Nicki Minaj dropped the bombshell on Thursday afternoon. “I’ve decided to retire,” she tweeted, and “have my family.”

While the news was met with surprise (she’s been working on a new album), one group took the announcement particularly hard: her devoted fandom, the Barbz.

By early Friday morning, Minaj had deleted the original tweet and also started responding, as she does, to her devotees, writing that “in hindsight” she should have addressed this all on her Beats 1 station, Queen Radio.

“The tweet was abrupt & insensitive,” she tweeted. “I apologize babe.”

But… does this mean Minaj rescinded her retirement announcement? It’s unclear. Minaj didn’t not say she was done with rap.

Many interpreted the original announcement as Minaj — who revealed in June that she and partner Kenneth Petty have a marriage license — declaring she was quitting music to start a family. (A representative for Minaj did not immediately return The Washington Post’s inquiry.) Some eagle-eyed fans noted when she changed her Twitter name from Ms. Minaj to Mrs. Petty over the summer.

Others were more skeptical of the news.

Minaj has been busy recently: After dropping the single “Megatron” in June, Minaj said she was working on her fifth studio album.

“There’s definitely a new album, yes, of course,” she told Jimmy Fallon that month, but said she didn’t know when it would be ready. “I’m not putting out the date yet, but there is one.”

Minaj also appears on Megan Thee Stallion’s “Hot Girl Summer” — the accompanying music video was just released Tuesday.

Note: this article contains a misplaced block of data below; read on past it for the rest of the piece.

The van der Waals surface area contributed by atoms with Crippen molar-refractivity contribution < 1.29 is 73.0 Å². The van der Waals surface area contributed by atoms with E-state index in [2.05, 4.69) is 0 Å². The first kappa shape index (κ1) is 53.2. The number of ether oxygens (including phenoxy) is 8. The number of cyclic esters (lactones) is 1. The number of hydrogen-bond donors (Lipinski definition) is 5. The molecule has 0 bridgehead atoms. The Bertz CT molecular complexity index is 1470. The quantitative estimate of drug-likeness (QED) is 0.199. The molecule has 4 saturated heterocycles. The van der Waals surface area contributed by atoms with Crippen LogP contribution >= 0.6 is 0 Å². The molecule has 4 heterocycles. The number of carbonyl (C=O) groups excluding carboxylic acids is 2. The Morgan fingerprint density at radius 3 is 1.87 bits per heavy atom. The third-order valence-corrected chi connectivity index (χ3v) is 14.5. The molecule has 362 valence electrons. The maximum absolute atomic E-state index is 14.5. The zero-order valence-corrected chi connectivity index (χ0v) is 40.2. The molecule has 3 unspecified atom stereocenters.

The rapper has publicly mused before about whether it’s time for her to quit music, such as in 2012 when she deleted her Twitter account after a song leaked.

“People aren’t even giving the kid [Minaj] props for taking it back to the essence,” she said on BBC Radio 1. “This is my fourth mix tape, really. The kid did like that so she could feed her fans. But really, now the kid is thinking maybe she should leave the game.”

Minaj has long been vocal about the ways she feels she’s been given short shrift in her career. On Twitter and “Queen Radio,” her Beats 1 station, she has been critical of Travis Scott, Spotify, journalists, Joe Budden, Miley Cyrus and Grammys producer Ken Ehrlich.

In 2015, she had no issue calling out the MTV Video Music Awards for not including “Anaconda” as a nominee for video of the year. (Minaj was nominated in three other categories.)

“If I was a different ‘kind’ of artist, Anaconda would be nominated for best choreo and vid of the year as well,” she tweeted. “When the ‘other’ girls drop a video that breaks records and impacts culture they get that nomination.”


Nicki Minaj attends the 2019 Met Gala in May. (Andrew Kelly/Reuters)

And while some fans lamented Minaj’s apparent departure, it’s not uncommon for musicians to announce they’re putting down the microphone only to change their minds years later. Artists including Barbra Streisand, Cher and Garth Brooks have done it. Jay-Z claimed that 2003′s “The Black Album” would be his last. Three years later, he put out “Kingdom Come” and admitted his “was the worst retirement, maybe, in history.” He has released four other solo studio albums since.

Some longtime stars — Elton John and Paul Simon among them — go a different route and promote farewell tours. Those also happen to be surefire moneymakers and inspire healthy skepticism.

But Minaj’s news came with no formal marketing or announcement other than a tweet sent to her fans. Maybe a retirement would give the rapper, who has been making music for more than a decade, a chance to rest. In which case: Goodbye, hot girl summer and hello, hot girl slumber.

This post, originally published Sept. 5, has been updated.

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